Parliamentary elections held on November 21 saw a high voter turnout, with no reports of fraud or violence. Absentee ballots from overseas voters were allowed through December 5. Official election results published in early December did not give a clear majority to either the AKA or UDP. However, the AKA eventually controlled 20 seats after victorious independent candidates joined the party. The parliament had not selected a new president by year’s end.
The Marshall Islands is an electoral democracy. The president is chosen for a four-year term by the unicameral parliament (Nitijela), from among its 33 members, who are directly elected to four-year terms. An advisory body, the Council of Chiefs (Iroij), consists of 12 traditional leaders who are consulted on customary law. The two main political parties are the AKA and the UDP.
Corruption is a serious problem. In January 2011, the government launched an extensive probe into a scheme to defraud the Marshall Islands. By July, 12 people were charged, including transportation and communication minister Kenneth Tedi, marking the first time in the country’s history that a cabinet minister faced criminal charges. Tedi entered a no-contest plea and received a 30-day suspended jail sentence and a fine of $1,000; critics argued that the penalty was too light.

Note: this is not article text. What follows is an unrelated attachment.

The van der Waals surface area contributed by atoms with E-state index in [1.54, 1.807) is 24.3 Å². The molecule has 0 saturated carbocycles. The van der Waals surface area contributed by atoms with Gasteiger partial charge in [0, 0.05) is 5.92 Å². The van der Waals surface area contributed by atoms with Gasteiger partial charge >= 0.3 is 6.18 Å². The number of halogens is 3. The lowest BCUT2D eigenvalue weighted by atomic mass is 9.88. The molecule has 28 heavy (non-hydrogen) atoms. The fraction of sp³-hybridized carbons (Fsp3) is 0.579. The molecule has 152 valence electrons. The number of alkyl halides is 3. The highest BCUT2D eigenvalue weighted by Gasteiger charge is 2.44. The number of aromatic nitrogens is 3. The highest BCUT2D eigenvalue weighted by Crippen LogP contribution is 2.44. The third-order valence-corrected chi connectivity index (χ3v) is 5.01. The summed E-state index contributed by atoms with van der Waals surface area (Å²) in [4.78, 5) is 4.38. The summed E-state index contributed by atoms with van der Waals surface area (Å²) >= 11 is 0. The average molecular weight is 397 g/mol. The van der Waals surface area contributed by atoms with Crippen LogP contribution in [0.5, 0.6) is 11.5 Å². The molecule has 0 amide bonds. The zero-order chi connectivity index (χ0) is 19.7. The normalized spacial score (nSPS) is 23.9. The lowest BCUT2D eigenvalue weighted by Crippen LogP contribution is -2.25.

The government generally respects freedom of speech and of the press. A privately owned newspaper, the Marshall Islands Journal, publishes articles in English and Marshallese. The government’s Marshall Islands Gazette provides official news but avoids political coverage. Broadcast outlets include both government- and church-owned radio stations, and cable television offers a variety of international news and entertainment programs. Residents in some parts of the country can also access U.S. armed forces radio and television. The government does not restrict internet access, but penetration rates are low due to cost and technical difficulties.
Religious and academic freedoms are respected in practice. The quality of secondary education remains low and four-year college education is rare.
Citizen groups operate freely in the country. Many are sponsored by or affiliated with church organizations and provide social services. The government broadly interprets constitutional guarantees of freedom of assembly and association to cover trade unions.
The constitution provides for an independent judiciary. Nearly all judges and attorneys are recruited from overseas. To ease the increasing backlog of land dispute cases, the government revived use of Traditional Rights Courts (TRC) in May 2010 to make advisory rulings to the High Court. Police brutality is generally not a problem, and detention centers and prisons meet minimum international standards.
The Marshall Islands has a tradition of matrilineal inheritance in tribal rank and personal property, but social and economic discrimination against women is widespread. Women’s rights groups say that few women obtain jobs outside the home or hold positions in government. Tensions between the local population and Chinese migrants are increasing, as Chinese businesses control much of the retail sector.